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The Incredible Expanding Line Card: 3 Ways To Grow Smart

During this workshop, Continuum’s Mike Barnes will tell partners how to best approach adding new products and services to their line cards.

Edward Gately

March 16, 2017

3 Min Read
The Incredible Expanding Line Card: 3 Ways To Grow Smart

Edward Gately**Editor’s Note: Register now for the Channel Partners Conference & Expo, the gathering place for the technology services community, April 10-13, at Mandalay Bay in Las Vegas.**

There are right and wrong ways to add new products and services to your line card.

Continuum's Michael BarnesDon’t get dazzled by technology. Instead, focus on clients and verticals, what value you can add and your staff’s strengths.

During this Channel Partners Conference & Expo concurrent education session titled, “The Incredible Expanding Line Card: 3 Ways to Grow Smart,” Mike Barnes, Continuum’s director of new partner development, will tell partners how to get the most out of adding new products and services to their line cards.

In a Q&A with Channel Partners, Barnes gave a sneak peek into the information he’ll share with partners.

Channel Partners: What should be your motivation and approach when adding new products and services to your line card?

Mike Barnes: Adding products should really be driven by your client needs. While new technology and flashy features might seem like something you can easily pitch to your customers, what’s their true motivation to adopt and make the move unless there’s some regulatory requirement or vital business need? If they are already paying for services that they aren’t utilizing or seeing a true return on investment from, it might be difficult to add something else onto their plate, let alone you selling it to net-new clients. Stop and listen to the top two or three complaints you get from your clients each month and start there.{ad}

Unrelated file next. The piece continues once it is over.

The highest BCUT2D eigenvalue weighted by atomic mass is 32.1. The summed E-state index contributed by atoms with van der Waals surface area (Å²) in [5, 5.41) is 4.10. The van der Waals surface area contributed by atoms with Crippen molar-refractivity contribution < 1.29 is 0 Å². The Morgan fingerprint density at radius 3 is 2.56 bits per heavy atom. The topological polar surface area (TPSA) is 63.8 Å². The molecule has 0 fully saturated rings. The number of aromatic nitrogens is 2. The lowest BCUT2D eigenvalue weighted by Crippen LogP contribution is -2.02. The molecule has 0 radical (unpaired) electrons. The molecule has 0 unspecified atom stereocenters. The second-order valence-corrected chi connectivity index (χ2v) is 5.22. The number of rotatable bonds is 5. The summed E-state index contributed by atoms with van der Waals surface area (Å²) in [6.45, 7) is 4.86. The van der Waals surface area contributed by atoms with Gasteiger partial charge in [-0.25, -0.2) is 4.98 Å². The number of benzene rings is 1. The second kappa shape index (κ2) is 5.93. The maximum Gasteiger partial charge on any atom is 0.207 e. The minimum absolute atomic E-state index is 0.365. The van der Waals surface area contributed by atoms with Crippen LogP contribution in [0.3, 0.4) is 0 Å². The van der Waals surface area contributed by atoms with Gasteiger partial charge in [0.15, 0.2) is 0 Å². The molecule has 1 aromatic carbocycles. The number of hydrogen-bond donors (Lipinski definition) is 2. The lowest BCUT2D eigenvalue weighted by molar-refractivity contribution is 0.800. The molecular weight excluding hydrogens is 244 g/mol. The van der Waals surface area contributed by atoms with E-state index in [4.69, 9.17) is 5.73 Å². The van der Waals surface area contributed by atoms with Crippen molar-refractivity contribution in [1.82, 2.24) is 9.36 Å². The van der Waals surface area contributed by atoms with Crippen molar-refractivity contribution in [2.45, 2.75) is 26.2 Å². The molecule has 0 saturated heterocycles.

CP: What are some common mistakes/pitfalls that can occur when adding to your line card?

MB: Some of the biggest pitfalls come from not having a clear strategy and set of goals. When considering any addition to your line card, make sure you can clearly answer the following: Who is this a solution for, what’s my adoption and timing goals, and how do I plan to market and sell this solution? A great exercise is to have a matrix and map out exactly who you’re going to target.

Other times, it’s remembering that it’s OK to say no and to walk away. Trying to have the solution for everyone and every situation is going to pull you away from the things you do best, and you’ll end up with …


… a book of clients that have different requirements and needs.

Channel Partners: Do particular industry verticals present opportunities to add to your line card? Can you give a few examples?

MB: There are definitely some industries that are seeing more specific requirements based on regulatory standards and requirements, but in general, the shift to security across all industries presents a massive opportunity. The SMB, with a greater reliance on IT and lack of expertise, has become a prime target for cyberattacks. Offering solutions and services in this space and developing a set of operational best practices will be crucial moving forward.{ad}

CP: What do you want partners to learn most and take away from your speech?

MB: I hope partners are able to take some of the fundamental concepts we’ll discuss and use them to refocus on their own offerings and the ways they can better serve their clients. The goal isn’t to change the ways they’re doing business, but to reassess two or three things that they can take from good to excellent with the goal of growing smart.

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About the Author(s)

Edward Gately

Senior News Editor, Channel Futures

As news editor, Edward Gately covers cybersecurity, new channel programs and program changes, M&A and other IT channel trends. Prior to Informa, he spent 26 years as a newspaper journalist in Texas, Louisiana and Arizona.

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